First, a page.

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mod_perl vs php performance when accessing Oracle under load

by amasidlover (Sexton)
on Aug 27, 2012 at 08:15 UTC ( #989939=perlquestion: print w/replies, xml ) Need Help??
amasidlover has asked for the wisdom of the Perl Monks concerning the following question:

We have a large (77,000 lines inc POD and comments) application written in Perl and our client has asked us to 'make it faster' we already have a number of strategies for doing this and are tackling performance from multiple angles. However, in a meeting last week they showed us some stats of a PHP app they use along side our app and showed it doing 2,000 concurrent requests on the same hardware that our app only manages 200 concurrent requests on.

Obviously comparing two apps doing different jobs is nonsense, but the scale of difference was so dramatic I decided to see what we would need to do to get our app to that kind of performance. Our assumption, based on timings from debugs, is that talking to the DB (Oracle) is the most time consuming part of our app, so I decided to write a quick test script that did an INSERT and SELECT and then call it lots of times to see how fast it will go on their hardware.

So I wrote the test handler (will paste code and set-up details at end) and ran it on our hardware (not the client's yet), it performed badly... As its a bank holiday and I don't have access to test on their hardware I decided to knock together a PHP script for comparison, the results were quite shocking when loaded with 300 concurrent requests the average response time from the mod_perl handler is 1900ms and from the PHP it is 400ms.

So bearing in mind rewriting our app in PHP is not likely to be cost effective, my questions are:

1) Is my test valid?

2) Can I make the mod_perl version faster (and how)?

3) How much faster?

Server details:- The hardware node is a Quad Core Xeon L5630 @ 2.13GHz with 24Gb RAM, the OS for the Apache virtual machine is Gentoo, the OS for Oracle is Centos 5,.

Versions: OSes both updated within last 2 weeks, Apache version 2.2.22, mod_perl version 2.0.4, DBI Version 1.622, DBD::Oracle version 1.50, Oracle instant client version, Oracle Database 10g Express Edition Release, PHP version 5.3

Things I checked: during the testing the only load was from the test app/oracle, neither virtual machine hit any of its bean counter limits, e.g., memory, Oracle showed 1 session per Apache child at all times, inserts had been done after each run.

Apache config - the mod_perl module was not loaded for the PHP tests and PHP not loaded for the perl tests

PerlRequire "/etc/apache2/" PerlModule Apache::DBI PerlModule SQLLoad; PerlModule Apache2::Reload PerlInitHandler Apache2::Reload PerlSetVar ReloadAll Off PerlSetVar ReloadModules "SQLLoad" <Location /sqlload> SetHandler perl-script PerlHandler SQLLoad </Location> <IfModule mpm_prefork_module> ServerLimit 2000 StartServers 1 MinSpareServers 1 MaxSpareServers 1 MaxClients 2000 MaxRequestsPerChild 200 </IfModule>

The Perl code use DBI (); use CGI (); CGI->compile(':all'); DBI->install_driver("Oracle"); package SQLLoad; use strict; use Apache2::RequestRec (); use Apache2::RequestIO (); use Apache2::Const -compile => qw(:common); use DBI; use CGI; our $dbh; sub handler { my $r = shift; # Connect to DB $dbh = DBI->connect( ";port=15 +21;sid=XE", "hr", "password" ) unless $dbh; my $err = ''; # Do the selects my $dbi_query_object = $dbh->prepare("SELECT id FROM zz_system_opt +ions"); $dbi_query_object->execute(); my $dbi_insert_object = $dbh->prepare("INSERT INTO zz_system_options (id,option_name +) VALUES (zz_system_optionsids.nextval,?)"); $dbi_insert_object->execute("load testing"); # Print out some info about this... $r->content_type('text/plain'); $r->print("Errors: \n"); return Apache2::Const::OK; }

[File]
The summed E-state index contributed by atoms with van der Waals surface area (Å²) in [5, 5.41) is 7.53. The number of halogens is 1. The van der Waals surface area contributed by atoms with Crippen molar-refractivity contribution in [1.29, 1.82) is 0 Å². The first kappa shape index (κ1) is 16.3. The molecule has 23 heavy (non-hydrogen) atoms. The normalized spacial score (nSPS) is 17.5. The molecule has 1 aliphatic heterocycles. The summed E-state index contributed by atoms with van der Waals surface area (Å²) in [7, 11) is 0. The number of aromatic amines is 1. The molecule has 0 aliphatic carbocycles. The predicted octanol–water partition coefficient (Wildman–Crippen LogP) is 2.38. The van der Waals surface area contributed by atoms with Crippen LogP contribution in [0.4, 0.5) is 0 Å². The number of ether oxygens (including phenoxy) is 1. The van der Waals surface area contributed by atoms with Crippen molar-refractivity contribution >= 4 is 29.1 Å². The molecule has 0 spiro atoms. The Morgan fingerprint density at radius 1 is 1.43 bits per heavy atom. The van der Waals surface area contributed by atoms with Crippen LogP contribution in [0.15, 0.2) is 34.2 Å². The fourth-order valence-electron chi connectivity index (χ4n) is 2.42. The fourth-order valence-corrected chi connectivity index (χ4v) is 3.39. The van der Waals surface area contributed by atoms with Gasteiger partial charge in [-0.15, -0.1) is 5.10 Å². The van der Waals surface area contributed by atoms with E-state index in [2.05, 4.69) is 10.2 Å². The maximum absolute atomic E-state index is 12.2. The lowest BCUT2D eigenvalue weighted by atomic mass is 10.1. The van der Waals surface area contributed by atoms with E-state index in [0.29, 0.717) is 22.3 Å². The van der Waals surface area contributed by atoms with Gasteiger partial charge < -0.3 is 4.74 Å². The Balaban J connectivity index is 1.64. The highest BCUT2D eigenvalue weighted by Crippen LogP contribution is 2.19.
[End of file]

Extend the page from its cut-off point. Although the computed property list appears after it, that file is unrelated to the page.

The PHP code

$cs = "//"; $oc = oci_pconnect("hr","password",$cs); if(!$oc) { print oci_error(); } $stid = oci_parse($oc, 'SELECT id FROM zz_system_options WHERE id = 1' +); oci_execute($stid); $stmt = oci_parse($oc, "INSERT INTO zz_system_options (id,option_name) + VALUES (zz_system_optionsids.nextval,'load testing')"); oci_execute($stmt); echo "hello world";

PHP Results

Concurrency Level: 300 Time taken for tests: 13.286 seconds Complete requests: 10000 Failed requests: 0 Write errors: 0 Total transferred: 2071035 bytes HTML transferred: 110055 bytes Requests per second: 752.69 [#/sec] (mean) Time per request: 398.569 [ms] (mean) Time per request: 1.329 [ms] (mean, across all concurrent reques +ts) Transfer rate: 152.23 [Kbytes/sec] received

Perl Results

Concurrency Level: 300 Time taken for tests: 63.716 seconds Complete requests: 10000 Failed requests: 0 Write errors: 0 Total transferred: 1541003 bytes HTML transferred: 130923 bytes Requests per second: 156.95 [#/sec] (mean) Time per request: 1911.488 [ms] (mean) Time per request: 6.372 [ms] (mean, across all concurrent reques +ts) Transfer rate: 23.62 [Kbytes/sec] received

I'm happy to answer more questions about the set-up and try any suggestions. I've done some searching myself and what I've found via Google seems to say a) mod_perl should be faster than mod_php and b) PHP has 'native' DB access code so 'can' be faster for DB access - I've got a fairly big problem though if its going to be 5 times worse under load...

Subsequent edit: SOLVED! Had done the PHP test without https on...

Replies are listed 'Best First'.
Re: mod_perl vs php performance when accessing Oracle under load
by moritz (Cardinal) on Aug 27, 2012 at 08:43 UTC

    The first job when optimizing is to find out what takes the most time. I highly recommend Devel::NYTProf, it looks like Devel::NYTProf::Apache is taylored for your use case.

    One difference is that you use different SELECT queries in PHP and in Perl, and never retrieve any values. It could be that PHP simply doesn't execute the query before you try to fetch a result, so to make the comparison useful, run the same query in both scripts and also retrieve the result.

      We've been using Devel::NYTProf::Apache for analysing the main application, so I can have a go at that.

      In the meantime I stripped out everything except the lines: